In 1851 William Lund proposed to create a high class district, known as the St John’s Park Estate, on Belsize estate land to the west of Haverstock Hill. Existing field hedges were used to lay out the curved lines of Parkhill, Upper Park and Lawn Roads. The lower lying land by the Fleet brook was to be used for shops and mews. Building of substantial and “unobtrusively classical” grey brick and stucco houses began at the Haverstock Hill end of the roads. Lund’s plans for the northern part of the estate were blighted by problems with the Pond Street sewer, reluctance to build over the Midland railway tunnel and the opening of a smallpox hospital near Lawn Road in 1870.
By the middle of the nineteenth century Belsize House and park were run down and neglected. In 1853 the leaseholder decided to demolish the house and planned to develop a secluded elongated square within the park walls.
Daniel Tidey became the main builder. In 1864 he gained agreement to build on the land to the south of Belsize Square and to link it to the Eton College estate. As a result the old park walls were pulled down and the development becoming less exclusive.
Tidey aimed to bring the fashionable styles of Kensington and Bayswater to Belsize. He built conventional classically styled 8-10 bedroomed semi-detached houses with large porticos and lavish stucco to attract the wealthy middle classes. During the 1850s and 60s he completed about 250 houses in Buckland Crescent, Belsize Square, Belsize Park Gardens, Belsize Crescent and Belsize Terrace. By 1870 tastes had changed and Tidey went bankrupt.
In 1853 agreement was reached to develop the Rosslyn Park estate. However builders were deterred by plans to build a railway tunnel under the centre of the estate and competition from other housing developments in Hampstead town and Belsize Park. Eldon, Lyndhurst and Thurlow Roads were laid out in the early 1860s with house building continuing into the 1870s.
As housing was developed, demand for other facilities grew. St Saviour’s church, completed in 1856, became the focal point of the Chalcots estate and St Peter’s church, consecrated in 1859, the centre piece of Belsize Square. The Adelaide Tavern opened in 1842, and was followed by the Eton Hotel and Belsize Tavern in the 1850s and the Washington Hotel in the mid 1860s. Shopping centres were developed in Belsize village and England’s Lane from the 1860s. Railway stations were opened at Hampstead Heath and Finchley Road on the North London line in 1860 and Swiss Cottage on the Metropolitan line and Finchley Road on the Midland line in 1868.
From 1873 the chief builder in the area was William Willett, helped by his son. In the early 1880s they took on the challenge of reviving the Eton College estate by developing Eton Avenue and its link roads. He moved on to Lyndhurst Gardens and Wedderburn Road. His houses were solidly constructed and set a new artistic standard for speculative architecture. They were inspired by English “Queen Anne” design of the late 17 century and built in red brick with steep pitched roofs, tall chimneys, dormers, gables, ornamental glass and elaborate ornamentation. Each house was unique.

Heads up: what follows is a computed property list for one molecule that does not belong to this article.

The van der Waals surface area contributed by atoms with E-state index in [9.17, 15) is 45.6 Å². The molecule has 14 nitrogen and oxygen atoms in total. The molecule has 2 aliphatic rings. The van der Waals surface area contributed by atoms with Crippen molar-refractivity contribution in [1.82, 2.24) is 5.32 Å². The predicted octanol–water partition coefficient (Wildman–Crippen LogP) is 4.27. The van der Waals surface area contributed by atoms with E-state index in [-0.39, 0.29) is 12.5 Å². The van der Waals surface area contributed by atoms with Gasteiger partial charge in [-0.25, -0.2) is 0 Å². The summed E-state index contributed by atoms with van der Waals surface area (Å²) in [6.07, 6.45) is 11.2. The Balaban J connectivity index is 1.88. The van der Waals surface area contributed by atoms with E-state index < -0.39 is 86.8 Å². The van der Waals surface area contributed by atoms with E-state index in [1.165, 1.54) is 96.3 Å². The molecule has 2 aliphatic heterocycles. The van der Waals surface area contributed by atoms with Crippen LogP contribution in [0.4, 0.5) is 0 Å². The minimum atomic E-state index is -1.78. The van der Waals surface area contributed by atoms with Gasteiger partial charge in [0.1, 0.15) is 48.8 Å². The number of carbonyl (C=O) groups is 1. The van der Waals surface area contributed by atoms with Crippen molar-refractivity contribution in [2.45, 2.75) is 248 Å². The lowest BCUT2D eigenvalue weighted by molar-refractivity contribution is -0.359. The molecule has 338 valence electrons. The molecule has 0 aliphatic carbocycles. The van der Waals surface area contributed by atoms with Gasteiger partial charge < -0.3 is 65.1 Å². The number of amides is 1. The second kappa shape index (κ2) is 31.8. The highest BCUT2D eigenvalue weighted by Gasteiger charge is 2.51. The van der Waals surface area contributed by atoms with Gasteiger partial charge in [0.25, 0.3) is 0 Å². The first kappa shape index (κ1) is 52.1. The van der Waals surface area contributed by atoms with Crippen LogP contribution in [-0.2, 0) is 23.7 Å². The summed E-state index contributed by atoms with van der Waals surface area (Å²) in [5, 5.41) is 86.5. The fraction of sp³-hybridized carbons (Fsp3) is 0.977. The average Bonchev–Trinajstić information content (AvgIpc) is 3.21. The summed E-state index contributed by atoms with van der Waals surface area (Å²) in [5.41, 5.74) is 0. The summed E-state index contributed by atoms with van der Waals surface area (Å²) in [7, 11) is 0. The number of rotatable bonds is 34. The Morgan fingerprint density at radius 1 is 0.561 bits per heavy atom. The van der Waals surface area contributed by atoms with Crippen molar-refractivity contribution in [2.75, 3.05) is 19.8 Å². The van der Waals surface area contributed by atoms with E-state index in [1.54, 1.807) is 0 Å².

In the 1890s it became harder to sell large leasehold houses because the middle classes were being seduced by city centre apartments and freehold properties with large gardens in the outer suburbs. The Willetts bucked the trend by building longer, lower more suburban houses in “Old English” style with innovative interiors designed to meet changing domestic requirements.
Most of the remaining mansions, that had become marooned in their gardens, were redeveloped in the 1890s and 1900s. The largest of these developments was the construction of Howitt, Glenilla, Glenloch and Glenmore Roads in the grounds of two gentlemen’s residences. The houses were smaller in scale and from 1907 had easy access to Belsize Park tube station.
Text: Averil Nottage, 15/10/2008
Belsize 2000: a living suburb (2000) edited by Adrian Shire and published by the Belsize Conservation Area Advisory Committee. This is currently out of print but available at Camden libraries.
Streets of Belsize, published by the Camden History Society. Available at local bookshops and libraries.
Finding the Bergheims of Belsize Court (2007) Mary Shenai. Published by the Belsize Conservation Area Advisory Committee. Available at Daunts bookshop and libraries.
Hampstead, Building a Borough 1650-1964 F.M.L.Thompson. Published London: Routledge and Kegan Paul 1974 This is out of print but available at libraries.
Hampstead – Chalcots British History Online www.british-history.ac.uk
Hampstead – Belsize British History Online www.british-history.ac.uk